education services on a student’s IEP need not always result in the denial of a FAPE. As a result, it contended that "[t]his concession supports the conclusion that the requirement that a school district give an anticipated location on the IEP is only procedural." The dissent also took issue with the majority’s failure to give the hearing officer’s findings the presumption of correctness to which it is entitled.
A.K. v. Alexandria City Sch. Bd., No. 06-1130
Editor’s Note: ACPS filed a petition with the Fourth Circuit seeking rehearing and rehearing en banc. The petition was denied, with only Judge Gregory, who filed the dissent in the 2-1 panel decision, filing an opinion dissenting from the rejection of the petition. Judge Gregory stated: "The IDEA was written to ensure the fair treatment of disabled students by the educational system, a noble goal that is worthy of our vigilance, but not to punish a school district’s good faith efforts to comply with the statute, even if those efforts sometimes entail technical but harmless errors." To view his dissent to denial of the petition for rehearing, see below.
A.K. v. Alexandria City Sch. Bd. denial of petition for rehearing
Second Circuit Decision: Failure to Name Specific School Not a Procedural Violation for IEP
Posted on October 20, 2009 by Michelle C. Laubin
In a new decision issued October 9, 2009, T.Y. v. New York City Dept. of Education, 109 LRP 63646 (2d Cir. 2009), the Second Circuit Court of Appeals has ruled that it is not a procedural violation of the Individuals with Disabilities Education Act (IDEA) for the IEP not to name a specific school that is recommended for a child with special education needs. Departing from the 4th Circuit view on this issue in a case decided in 2007, the 2nd Circuit ruled that the IDEA provision requiring IEP's to include the anticipated location of a child's services does not mean that the IEP must name a specific school, just a general type of educational program.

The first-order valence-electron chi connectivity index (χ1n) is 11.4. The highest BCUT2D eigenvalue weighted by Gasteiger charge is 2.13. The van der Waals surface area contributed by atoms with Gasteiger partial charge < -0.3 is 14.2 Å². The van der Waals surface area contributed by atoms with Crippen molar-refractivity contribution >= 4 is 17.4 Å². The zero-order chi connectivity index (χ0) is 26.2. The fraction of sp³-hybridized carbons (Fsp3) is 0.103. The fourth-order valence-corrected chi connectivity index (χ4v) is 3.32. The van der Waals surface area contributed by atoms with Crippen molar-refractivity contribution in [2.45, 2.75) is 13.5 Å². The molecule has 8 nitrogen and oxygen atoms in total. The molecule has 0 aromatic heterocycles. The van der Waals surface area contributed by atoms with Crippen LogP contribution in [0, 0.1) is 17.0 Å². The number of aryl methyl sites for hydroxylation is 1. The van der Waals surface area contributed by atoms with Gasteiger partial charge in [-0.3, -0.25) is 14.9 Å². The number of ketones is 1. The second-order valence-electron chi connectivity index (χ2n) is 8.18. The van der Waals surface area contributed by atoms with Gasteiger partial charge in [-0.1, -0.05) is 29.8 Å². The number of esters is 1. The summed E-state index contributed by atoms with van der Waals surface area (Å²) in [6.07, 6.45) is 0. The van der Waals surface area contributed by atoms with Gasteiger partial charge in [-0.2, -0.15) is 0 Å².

According to the decision, the child in this case, T.Y., is a child with autism with resulting developmental and language delays. He received special education services in a preschool program during the 2005-2006 school year, and at the annual review in the spring of 2006, a program was proposed for the 2006-2007 school year including a classroom with a 6:1:1 ratio of students, teachers, and paraprofessional staff. Related services and a paraprofessional for "crisis management" were also proposed. The IEP specified that the placement would be in "District 75", the city's special education district, but did not name a school. A month after the IEP was prepared, the parents received a placement notice from the districts central placement office. The parents visited the program and rejected it as unsuitable. The district proposed an alternative location, but the parents rejected that school as well and unilaterally placed the child in a private special education program. The parents claimed both that the program was substantively inappropriate and that it was procedurally inadequate because it failed to name a school or classroom in the IEP.
Citing US Department of Education commentary on their IDEA regulations that "the location of services in the context of an IEP generally refers to the type of environment that is the appropriate place for provision of the service", the court concluded that the IDEA reference to a "location" of service does not mean a specific school, but the "general environment of the overall program".
The court emphasized that the holding should not be read to mean that school districts may assign a child to a school that is not able to implement the IEP, but the failure to name a school in the IEP will not be a per se violation of IDEA. The court also noted that it appeared the parents were seeking "veto power" over the placement decision rather than input, which the IDEA "clearly does not grant them".